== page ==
3. Write for the Newsletter - your article could be contest related, speech-writing related, or anything else you know that might be of value to the District readership. Newsletter editors are often desperate for content - become their ally, and fill some of that space for them.

4. Use Social Media - promote Toastmasters on your Twitter, Facebook, LinkedIn, Instagram, whatever. Your club, your district, the organization itself. Write a blogpost, or twenty, about your journey to the championships. Post pictures. Tell the world about all your great experiences both as a competitor and as a 'plain old Toastmaster', and share the stories of others as well.

5. Contact Your Local Media - don't just rely on your District to contact the local paper - you can write a press release easily - go here for a template. I've been featured in my local paper in all three Districts I've competed out of, and I've seen other contestants score radio and TV spots as well. Don't just talk about the contest - get the Toastmaster message out there!

6. Speak Outside TM - schedule yourself at local service clubs - Rotary, Kiwanis, Lions, Optimists and the like. Practice your contest speech in combination with a speech promoting the TM program. You'll get good practice in a non-TM environment, and meet a lot of amazing people.

7. Take a Club Officer Role - just a month after your victory, all the officers are shifting. Why not be the next President, VPEd, or Secretary. Show your club you're in it for more than the shiny trophies. It won't effect your eligibility a bit.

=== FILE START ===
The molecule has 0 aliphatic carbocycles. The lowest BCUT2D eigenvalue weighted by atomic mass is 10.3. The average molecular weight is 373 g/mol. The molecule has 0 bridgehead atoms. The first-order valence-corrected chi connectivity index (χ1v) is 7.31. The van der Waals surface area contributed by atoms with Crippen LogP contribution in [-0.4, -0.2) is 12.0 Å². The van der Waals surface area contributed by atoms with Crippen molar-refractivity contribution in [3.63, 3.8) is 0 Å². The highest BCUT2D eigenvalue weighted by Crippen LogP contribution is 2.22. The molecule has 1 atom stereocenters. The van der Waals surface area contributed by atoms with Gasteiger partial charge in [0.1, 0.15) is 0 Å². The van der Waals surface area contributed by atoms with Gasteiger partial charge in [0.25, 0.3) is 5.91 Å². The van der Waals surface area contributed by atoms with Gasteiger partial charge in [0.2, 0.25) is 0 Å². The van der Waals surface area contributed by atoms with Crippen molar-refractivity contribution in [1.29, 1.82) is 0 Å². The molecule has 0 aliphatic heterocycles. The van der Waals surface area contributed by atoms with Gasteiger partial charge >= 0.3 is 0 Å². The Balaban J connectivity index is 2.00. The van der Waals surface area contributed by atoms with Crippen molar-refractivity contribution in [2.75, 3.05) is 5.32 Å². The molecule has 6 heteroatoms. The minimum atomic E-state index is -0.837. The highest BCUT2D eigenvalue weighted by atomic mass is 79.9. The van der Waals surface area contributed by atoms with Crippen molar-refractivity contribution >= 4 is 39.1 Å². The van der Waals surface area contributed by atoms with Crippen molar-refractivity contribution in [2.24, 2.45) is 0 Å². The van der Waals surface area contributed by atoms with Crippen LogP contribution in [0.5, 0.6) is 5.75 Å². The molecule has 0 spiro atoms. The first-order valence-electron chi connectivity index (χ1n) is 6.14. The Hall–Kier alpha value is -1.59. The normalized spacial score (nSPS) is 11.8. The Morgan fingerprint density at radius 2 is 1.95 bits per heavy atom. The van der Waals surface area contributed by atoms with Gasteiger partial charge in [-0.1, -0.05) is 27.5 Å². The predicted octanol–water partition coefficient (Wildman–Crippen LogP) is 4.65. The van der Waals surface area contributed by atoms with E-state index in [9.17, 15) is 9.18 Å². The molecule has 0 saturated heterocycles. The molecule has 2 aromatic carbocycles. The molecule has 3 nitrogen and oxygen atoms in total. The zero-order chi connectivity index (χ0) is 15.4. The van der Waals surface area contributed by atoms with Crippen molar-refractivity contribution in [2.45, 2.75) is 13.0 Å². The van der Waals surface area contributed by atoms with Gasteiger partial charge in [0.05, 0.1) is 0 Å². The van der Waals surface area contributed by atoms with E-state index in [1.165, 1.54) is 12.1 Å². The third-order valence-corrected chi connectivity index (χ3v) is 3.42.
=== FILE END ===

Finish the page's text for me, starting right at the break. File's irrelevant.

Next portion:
8. Support Demo Meetings - your District is always trying to grow, and spread the goodness of Toastmasters to the world. Volunteer for a role - ANY ROLE - at a demo meeting. Your leaders will love you for it.

9. Coach, Sponsor or Mentor a Club - After that demo meeting, those newly chartering clubs will need a sponsor or a mentor. Why not you? Their are other clubs that may be flagging that could use your experience and enthusiasm as a coach, as well.

10. Don't Compete Every Year - Yes, I've competed 11 out of 14 years, so I know this can be a tough suggestion. But I've also served as an Area and Division Governor (now Director, for you newbies), and even taken a year off to just...take a year off. I'm even a DTM, finally. There's no rule that says you can't compete every year, but some districts are less likely to suffer serial contestants (like me) than others. Consider that their tolerance of you might be proportionate to how much value you provide along the way - just sayin'.